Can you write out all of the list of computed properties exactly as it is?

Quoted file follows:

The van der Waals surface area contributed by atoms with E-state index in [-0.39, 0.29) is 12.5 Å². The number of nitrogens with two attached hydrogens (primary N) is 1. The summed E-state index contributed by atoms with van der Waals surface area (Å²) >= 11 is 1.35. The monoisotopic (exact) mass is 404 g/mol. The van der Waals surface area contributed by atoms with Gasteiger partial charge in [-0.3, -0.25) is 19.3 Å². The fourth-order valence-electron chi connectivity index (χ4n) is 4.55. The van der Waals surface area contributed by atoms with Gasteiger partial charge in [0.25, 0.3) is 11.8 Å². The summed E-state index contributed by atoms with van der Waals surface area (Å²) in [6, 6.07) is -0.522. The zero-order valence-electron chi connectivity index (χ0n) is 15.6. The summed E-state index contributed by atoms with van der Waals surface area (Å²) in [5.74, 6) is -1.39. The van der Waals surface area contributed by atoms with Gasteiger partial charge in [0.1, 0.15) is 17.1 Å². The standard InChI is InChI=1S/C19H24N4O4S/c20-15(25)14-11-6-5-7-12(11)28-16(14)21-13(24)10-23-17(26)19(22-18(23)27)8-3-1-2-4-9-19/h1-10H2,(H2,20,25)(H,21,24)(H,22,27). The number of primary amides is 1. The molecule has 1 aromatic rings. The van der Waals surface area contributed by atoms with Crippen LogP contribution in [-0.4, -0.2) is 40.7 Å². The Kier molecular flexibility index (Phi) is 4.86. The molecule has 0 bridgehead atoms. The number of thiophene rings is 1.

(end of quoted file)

The van der Waals surface area contributed by atoms with E-state index in [-0.39, 0.29) is 12.5 Å². The number of nitrogens with two attached hydrogens (primary N) is 1. The summed E-state index contributed by atoms with van der Waals surface area (Å²) >= 11 is 1.35. The monoisotopic (exact) mass is 404 g/mol. The van der Waals surface area contributed by atoms with Gasteiger partial charge in [-0.3, -0.25) is 19.3 Å². The fourth-order valence-electron chi connectivity index (χ4n) is 4.55. The van der Waals surface area contributed by atoms with Gasteiger partial charge in [0.25, 0.3) is 11.8 Å². The summed E-state index contributed by atoms with van der Waals surface area (Å²) in [6, 6.07) is -0.522. The zero-order valence-electron chi connectivity index (χ0n) is 15.6. The summed E-state index contributed by atoms with van der Waals surface area (Å²) in [5.74, 6) is -1.39. The van der Waals surface area contributed by atoms with Gasteiger partial charge in [0.1, 0.15) is 17.1 Å². The standard InChI is InChI=1S/C19H24N4O4S/c20-15(25)14-11-6-5-7-12(11)28-16(14)21-13(24)10-23-17(26)19(22-18(23)27)8-3-1-2-4-9-19/h1-10H2,(H2,20,25)(H,21,24)(H,22,27). The number of primary amides is 1. The molecule has 1 aromatic rings. The van der Waals surface area contributed by atoms with Crippen LogP contribution in [-0.4, -0.2) is 40.7 Å². The Kier molecular flexibility index (Phi) is 4.86. The molecule has 0 bridgehead atoms. The number of thiophene rings is 1.